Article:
October 3, 2013 / 5:49 PM / in 4 years

SOFTS-Cocoa dives on technical selling; raw sugar flat, coffee up

* Cocoa falls most since Aug 21 on bearish price patterns

* Raw sugar consolidates from 6-1/2 month highs

* Arabica and robusta coffee rebound from recent lows

By Barani Krishnan and Nigel Hunt

NEW YORK/LONDON, Oct 3 (Reuters) - U.S. cocoa futures had their sharpest tumble in more than a month on Thursday after technical selling triggered by bearish price patterns.

Raw sugar turned flat from a 6-1/2 month high in the previous session while arabica coffee rose modestly for a second straight day, bucking the weaker trend on the softs complex.

“It’s a quiet day in softs except for what’s happening in cocoa, which really is a technically-driven long liquidation due to a lack of fundamental news,” said Boyd Cruel, analyst at Vision Financial Markets in Chicago.

ICE Futures’ most active cocoa contract, December, settled down $53, or nearly 2 percent, at $2,585 a tonne in New York.

It was the contract’s sharpest one-day decline since Aug 21, when cocoa tumbled on forecasts that rains in top growing country Ivory Coast could alleviate the dry weather that had been threatening the 2013/14 crop.

In Thursday’s session, sellers crowded the cocoa market after a bearish signal triggered by the December contract’s inability to rise beyond its Oct 1. high of $2,646, Cruel said.


“We went into heavy long liquidation from there, although we’re back at a good support level right now in the $2,560 area.”

Cocoa has reacted more to technical factors than fundamental news this week.

The market was lukewarm on Wednesday to a Reuters story that that Cargill was in the final stages of a deal to buy Archer Daniels Midland’s cocoa business.

Prices also barely budged after Ivory Coast announced it had raised the guaranteed minimum farmgate price for cocoa to 750 CFA francs ($1.55) per kilogram for the 2013/14 main crop, from 725 CFA francs in the last season.

Derrick Lewis, technical analyst for softs at Chicago’s Cleartrade Commodities, said a close above $2,610 on ICE’s December contract might have stemmed the selling pressure in cocoa.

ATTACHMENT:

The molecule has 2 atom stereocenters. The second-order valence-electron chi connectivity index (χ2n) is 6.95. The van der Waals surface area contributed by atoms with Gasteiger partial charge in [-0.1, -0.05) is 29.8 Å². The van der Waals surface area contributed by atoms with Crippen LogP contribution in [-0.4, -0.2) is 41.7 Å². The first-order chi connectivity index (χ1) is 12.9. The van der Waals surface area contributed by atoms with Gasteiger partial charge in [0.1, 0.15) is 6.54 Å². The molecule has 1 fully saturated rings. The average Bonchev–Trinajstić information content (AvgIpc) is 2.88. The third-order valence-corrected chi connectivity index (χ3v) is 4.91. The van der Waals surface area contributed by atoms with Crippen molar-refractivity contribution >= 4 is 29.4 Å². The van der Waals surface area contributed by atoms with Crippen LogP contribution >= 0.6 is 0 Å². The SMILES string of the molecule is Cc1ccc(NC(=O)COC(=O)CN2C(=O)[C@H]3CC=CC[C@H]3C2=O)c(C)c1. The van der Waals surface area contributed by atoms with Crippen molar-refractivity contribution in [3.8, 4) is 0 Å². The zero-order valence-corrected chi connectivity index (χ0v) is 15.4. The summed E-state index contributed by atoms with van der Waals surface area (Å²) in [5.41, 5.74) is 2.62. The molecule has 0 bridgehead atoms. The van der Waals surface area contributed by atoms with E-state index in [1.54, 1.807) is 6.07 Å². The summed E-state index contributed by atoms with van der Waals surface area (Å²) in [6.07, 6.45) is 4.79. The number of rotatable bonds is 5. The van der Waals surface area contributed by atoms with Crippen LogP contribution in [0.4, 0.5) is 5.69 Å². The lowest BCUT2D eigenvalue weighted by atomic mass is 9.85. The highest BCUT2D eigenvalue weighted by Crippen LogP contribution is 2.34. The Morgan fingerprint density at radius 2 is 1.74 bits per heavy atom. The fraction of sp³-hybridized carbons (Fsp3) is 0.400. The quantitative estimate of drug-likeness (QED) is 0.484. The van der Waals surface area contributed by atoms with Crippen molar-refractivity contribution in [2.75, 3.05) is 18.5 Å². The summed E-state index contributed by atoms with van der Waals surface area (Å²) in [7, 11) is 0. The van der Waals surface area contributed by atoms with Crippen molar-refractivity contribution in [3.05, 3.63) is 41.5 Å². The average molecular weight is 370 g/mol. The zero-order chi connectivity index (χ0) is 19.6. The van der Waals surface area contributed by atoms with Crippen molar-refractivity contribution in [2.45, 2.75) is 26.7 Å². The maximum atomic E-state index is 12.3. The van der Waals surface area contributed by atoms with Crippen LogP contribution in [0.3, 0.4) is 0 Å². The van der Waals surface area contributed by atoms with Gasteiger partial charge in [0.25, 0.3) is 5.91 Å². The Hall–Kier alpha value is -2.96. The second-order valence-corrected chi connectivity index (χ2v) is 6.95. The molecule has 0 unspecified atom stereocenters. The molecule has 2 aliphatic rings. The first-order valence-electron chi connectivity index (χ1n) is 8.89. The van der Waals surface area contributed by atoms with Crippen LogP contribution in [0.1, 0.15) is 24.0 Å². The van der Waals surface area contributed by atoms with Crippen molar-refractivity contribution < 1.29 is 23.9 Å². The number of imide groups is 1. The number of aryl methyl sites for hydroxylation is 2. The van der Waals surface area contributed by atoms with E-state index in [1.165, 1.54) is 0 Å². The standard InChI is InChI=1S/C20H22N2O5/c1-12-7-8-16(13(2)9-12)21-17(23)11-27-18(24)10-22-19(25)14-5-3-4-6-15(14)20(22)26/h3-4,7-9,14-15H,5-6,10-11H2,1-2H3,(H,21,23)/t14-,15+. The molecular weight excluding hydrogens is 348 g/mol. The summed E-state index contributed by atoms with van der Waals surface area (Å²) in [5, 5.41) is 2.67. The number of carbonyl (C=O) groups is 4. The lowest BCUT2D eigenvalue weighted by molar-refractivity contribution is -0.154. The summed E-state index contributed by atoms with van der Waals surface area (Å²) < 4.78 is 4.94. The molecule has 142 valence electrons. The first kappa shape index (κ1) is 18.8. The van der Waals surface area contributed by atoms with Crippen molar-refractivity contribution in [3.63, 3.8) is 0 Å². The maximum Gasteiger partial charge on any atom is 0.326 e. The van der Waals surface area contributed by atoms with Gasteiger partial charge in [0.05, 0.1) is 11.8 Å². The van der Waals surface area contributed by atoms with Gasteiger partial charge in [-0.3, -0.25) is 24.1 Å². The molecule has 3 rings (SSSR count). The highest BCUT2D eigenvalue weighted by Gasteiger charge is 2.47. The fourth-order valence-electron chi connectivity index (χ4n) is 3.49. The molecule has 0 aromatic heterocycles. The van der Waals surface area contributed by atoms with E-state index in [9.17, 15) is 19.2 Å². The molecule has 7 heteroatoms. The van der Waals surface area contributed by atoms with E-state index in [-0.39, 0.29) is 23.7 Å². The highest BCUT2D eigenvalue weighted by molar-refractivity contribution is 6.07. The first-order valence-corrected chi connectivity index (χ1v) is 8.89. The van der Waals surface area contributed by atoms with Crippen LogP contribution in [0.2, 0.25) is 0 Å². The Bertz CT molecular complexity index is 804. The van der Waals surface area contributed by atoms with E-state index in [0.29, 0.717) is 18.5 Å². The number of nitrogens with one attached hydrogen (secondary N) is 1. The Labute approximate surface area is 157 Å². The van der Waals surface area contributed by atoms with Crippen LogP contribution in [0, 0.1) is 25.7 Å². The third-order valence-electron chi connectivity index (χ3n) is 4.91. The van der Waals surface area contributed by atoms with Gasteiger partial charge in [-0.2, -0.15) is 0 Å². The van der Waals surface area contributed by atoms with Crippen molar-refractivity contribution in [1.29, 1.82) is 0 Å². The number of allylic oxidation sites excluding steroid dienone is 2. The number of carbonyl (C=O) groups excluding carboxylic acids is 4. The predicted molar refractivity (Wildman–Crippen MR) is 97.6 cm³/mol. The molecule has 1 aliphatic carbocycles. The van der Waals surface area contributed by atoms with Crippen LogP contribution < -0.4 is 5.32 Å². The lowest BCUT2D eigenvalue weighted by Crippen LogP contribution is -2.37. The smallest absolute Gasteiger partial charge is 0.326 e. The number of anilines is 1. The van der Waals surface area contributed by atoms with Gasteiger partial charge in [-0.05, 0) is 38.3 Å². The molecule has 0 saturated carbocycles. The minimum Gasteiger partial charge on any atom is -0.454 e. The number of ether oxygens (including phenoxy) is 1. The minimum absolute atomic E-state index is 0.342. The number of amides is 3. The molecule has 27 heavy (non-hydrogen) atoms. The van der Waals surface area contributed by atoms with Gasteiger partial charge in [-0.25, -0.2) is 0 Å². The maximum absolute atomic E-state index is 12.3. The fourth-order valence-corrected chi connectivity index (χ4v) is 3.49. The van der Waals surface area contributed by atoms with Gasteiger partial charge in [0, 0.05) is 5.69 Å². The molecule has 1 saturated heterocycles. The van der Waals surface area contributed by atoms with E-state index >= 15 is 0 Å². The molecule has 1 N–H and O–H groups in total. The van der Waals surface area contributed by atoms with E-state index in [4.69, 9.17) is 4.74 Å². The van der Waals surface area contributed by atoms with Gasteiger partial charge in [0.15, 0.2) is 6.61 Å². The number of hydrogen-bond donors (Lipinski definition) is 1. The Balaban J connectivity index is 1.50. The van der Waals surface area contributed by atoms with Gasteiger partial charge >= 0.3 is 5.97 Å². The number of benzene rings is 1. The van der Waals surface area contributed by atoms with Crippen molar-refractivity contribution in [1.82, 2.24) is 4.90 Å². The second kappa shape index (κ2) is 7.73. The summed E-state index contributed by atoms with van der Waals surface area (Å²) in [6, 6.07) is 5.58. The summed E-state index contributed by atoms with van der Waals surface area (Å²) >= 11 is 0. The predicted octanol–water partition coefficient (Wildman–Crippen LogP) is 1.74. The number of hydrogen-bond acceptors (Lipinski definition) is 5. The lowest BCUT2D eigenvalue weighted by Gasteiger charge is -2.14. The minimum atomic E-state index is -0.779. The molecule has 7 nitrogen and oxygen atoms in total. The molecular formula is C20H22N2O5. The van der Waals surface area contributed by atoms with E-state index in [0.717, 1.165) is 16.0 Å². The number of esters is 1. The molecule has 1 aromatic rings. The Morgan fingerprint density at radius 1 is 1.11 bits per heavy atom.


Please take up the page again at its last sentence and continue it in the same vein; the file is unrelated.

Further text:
“Otherwise, we may see the market drifting further down,” he said.

London’s December cocoa contract on Liffe closed down 24 pounds, or 1.4 percent, at $1,663 pounds a tonne.

Technicals aside, the cocoa market’s focus could soon turn toward third quarter European grind data due next Thursday, brokers in London said.

The market is expecting the grind numbers to be higher after the method for calculating the data was adjusted to compensate for discrepancies in recent quarters caused by the exclusion of a German grinder.


Raw sugar futures were flat, taking a breather from Wednesday’s 6-1/2 month highs which came after the market reacted positively to the biggest sugar purchase in more than two decades by a single merchant, Louis Dreyfus.

Concerns over the impact of rains on Brazil’s cane output had also underpinned raw sugar in recent sessions.

In Thursday’s trade, ICE’s raw sugar for March closed up 0.1 cent at 18.52 cents a lb. It hit 18.56 cents on Wednesday, the highest since mid-March for a front-month raw sugar contract.

Some in the market, like Thomas Kujawa, co-head of softs at London’s Sucden Financial, see the contract having potential to rise as high as 18.90 cents.

“However, from a medium term perspective, it doesn’t seem to be a buy opportunity,” Kujawa told Reuters.

London’s white sugar for December slipped $1, or 0.2 percent, to $491.20 per tonne.


Arabica coffee climbed for a second day as the weaker dollar helped it recover from recent lows, although the market’s upside was capped by excessive supplies of the commodity.

Arabica’s benchmark December contract on ICE rose 0.9 cent, or 0.7 percent, to finish at $1.1535 a lb.

The market had slumped to a more than four-year low of $1.1105 on Sept. 17, burdened by huge stockpiles around the world and a looming large crop from No. 1 producer Brazil.

Robusta coffee also rose, from a 3-year low hit last Friday on worries about a potential bumper harvest in top producing country Vietnam.

Robusta’s second month position on Liffe closed up $31, or nearly 2 percent, at $1,693 a tonne.

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